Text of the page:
• order the non-compliant landlord to retract the report of debt or court filing data;
• impose a fine on the non-compliant landlord, not to exceed $500 for a first violation, $1,000 for a second violation, and $2,500 for each subsequent violation;
• order the non-compliant landlord to pay the tenant’s reasonable counsel fee;
• provide a free copy of the order immediately upon the request of the tenant;
• order the non-compliant landlord to take such steps as are necessary, within 30 days of the order, to rehabilitate the credit record of the tenant; and
• if the tenant is able to show actual damages that have resulted from this violation, order the non-compliant landlord to pay an award of damages to the tenant not to exceed 25 percent of the debt attempted to be collected or reported by the non-complaint landlord to the collection or credit reporting agency, bureau, or data collection facility, with a minimum award of $350.
A landlord who has furnished rental payment data to another landlord, collection or credit reporting agency related to the non-payment of rent during the covered period, but before the enactment of the bill would not be subject to these penalty provisions, except for any order to retract the report.
The bill would direct the Commissioner of Community Affairs (“commissioner”) to establish an “Eviction Prevention Program” to provide residential rental relief to residents who struggle to pay rent because of financial hardship directly or indirectly incurred as a result of the COVID-19 pandemic. The program would be open to accepting applications for assistance no later than the end of August, 2021. The commissioner would administer the program to provide for the following: (1) the program would be a supplement to the COVID-19 Emergency Rental Assistance Program Phase II (CVERAP II) program opened by the department on March 22, 2021, (2) a household would be eligible to participate in the program if, for reasons of pandemic-related hardship, the household is unable to make residential rental payments which are due and owing pursuant to a valid and enforceable oral or written lease, stipulation of settlement, judgment, order or other type of legally binding agreement, (3) a household would be eligible for assistance under this program regardless of whether the household has been served with a summons and complaint for eviction, (4) a household would be eligible for assistance if their annualized current income is no more than 80 percent of the area median income; however, the commissioner may establish funding priorities to benefit very low- and low-income households, (5) a household would be eligible for assistance under this program although it may be unlikely for the household to have the ability to pay shelter costs after the period of assistance has ended, (6) a household would be permitted to use assistance to pay current rent, accrued rent, and future rent, as determined by the department, and (7) the department would award grants for periods of up to two years or rent, depending upon the person’s or household’s particular circumstances and available funding. The department would provide assistance along a continuum based upon the income level of the tenant household, and would include deep subsidies, shallow subsidies, and flat amounts. The bill would authorize these grants be renewed to prevent eviction or homelessness. The commissioner would award grants for ongoing rent in accordance with the following guidelines and principles: (a) for a very low-income household, a deep subsidy may be provided in the amount necessary to limit the household’s share of ongoing rent to not more than 30 percent of the household’s income, (b) for a low-income household, a shallow subsidy may be provided in the amount necessary to limit the household’s share of ongoing rent to not more than 30 percent of the household’s income, provided, however, that the amount of any such subsidy would not exceed $800 per month, and (c) for a moderate-income household, assistance in the form of a subsidy sufficient to limit the household’s share of ongoing rent to 30 percent or less of the household’s income, provided the subsidy does not exceed $500 per month.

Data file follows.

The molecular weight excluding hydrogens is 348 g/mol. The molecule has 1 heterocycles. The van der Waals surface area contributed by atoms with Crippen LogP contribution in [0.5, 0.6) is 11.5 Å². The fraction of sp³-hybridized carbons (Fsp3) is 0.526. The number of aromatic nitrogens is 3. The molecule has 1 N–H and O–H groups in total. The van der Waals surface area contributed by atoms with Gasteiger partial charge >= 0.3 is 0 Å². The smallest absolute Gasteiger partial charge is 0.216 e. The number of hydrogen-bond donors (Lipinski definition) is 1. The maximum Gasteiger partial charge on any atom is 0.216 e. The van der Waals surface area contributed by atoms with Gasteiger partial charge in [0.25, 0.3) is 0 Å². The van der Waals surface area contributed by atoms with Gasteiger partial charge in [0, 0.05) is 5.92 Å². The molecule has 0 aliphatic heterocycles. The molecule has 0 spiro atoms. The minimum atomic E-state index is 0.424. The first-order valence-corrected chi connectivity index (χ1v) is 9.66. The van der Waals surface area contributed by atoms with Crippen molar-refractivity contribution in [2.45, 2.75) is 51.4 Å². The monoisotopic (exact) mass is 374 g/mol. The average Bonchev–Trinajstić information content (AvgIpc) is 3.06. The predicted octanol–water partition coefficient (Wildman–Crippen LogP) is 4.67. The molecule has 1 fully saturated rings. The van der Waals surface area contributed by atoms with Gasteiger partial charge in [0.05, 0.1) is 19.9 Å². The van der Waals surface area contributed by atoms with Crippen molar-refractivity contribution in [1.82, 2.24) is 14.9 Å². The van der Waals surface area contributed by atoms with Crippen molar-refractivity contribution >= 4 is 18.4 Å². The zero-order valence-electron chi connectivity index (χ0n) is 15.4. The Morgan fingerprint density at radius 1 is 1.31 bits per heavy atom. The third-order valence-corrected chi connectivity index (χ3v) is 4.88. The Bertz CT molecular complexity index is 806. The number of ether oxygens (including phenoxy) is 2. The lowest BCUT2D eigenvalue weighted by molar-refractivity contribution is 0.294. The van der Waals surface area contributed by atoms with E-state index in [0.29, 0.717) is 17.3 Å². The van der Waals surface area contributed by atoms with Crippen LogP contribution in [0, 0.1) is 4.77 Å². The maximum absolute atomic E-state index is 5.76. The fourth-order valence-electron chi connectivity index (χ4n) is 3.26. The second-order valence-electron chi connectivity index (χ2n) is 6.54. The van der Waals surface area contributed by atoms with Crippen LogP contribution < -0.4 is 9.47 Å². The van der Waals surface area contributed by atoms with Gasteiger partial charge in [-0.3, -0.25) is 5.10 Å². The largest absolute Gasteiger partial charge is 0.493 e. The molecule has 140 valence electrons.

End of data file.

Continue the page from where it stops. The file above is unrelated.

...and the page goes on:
Finally, to qualify for rental assistance through the program, households would be required to demonstrate that someone in the household: (a) qualifies for unemployment or has experienced a reduction in household income, incurred significant costs, or experienced a financial hardship, as a direct or indirect consequence of the pandemic; (b) demonstrates a risk of experiencing homelessness or housing instability; (c) falls within a household income threshold that establishes eligibility for rental assistance under the program; (d) has a lack of assets and savings to pay rent arrears or current and future rent; (e) is a State resident; and (f) is obligated to pay rent on a residential dwelling.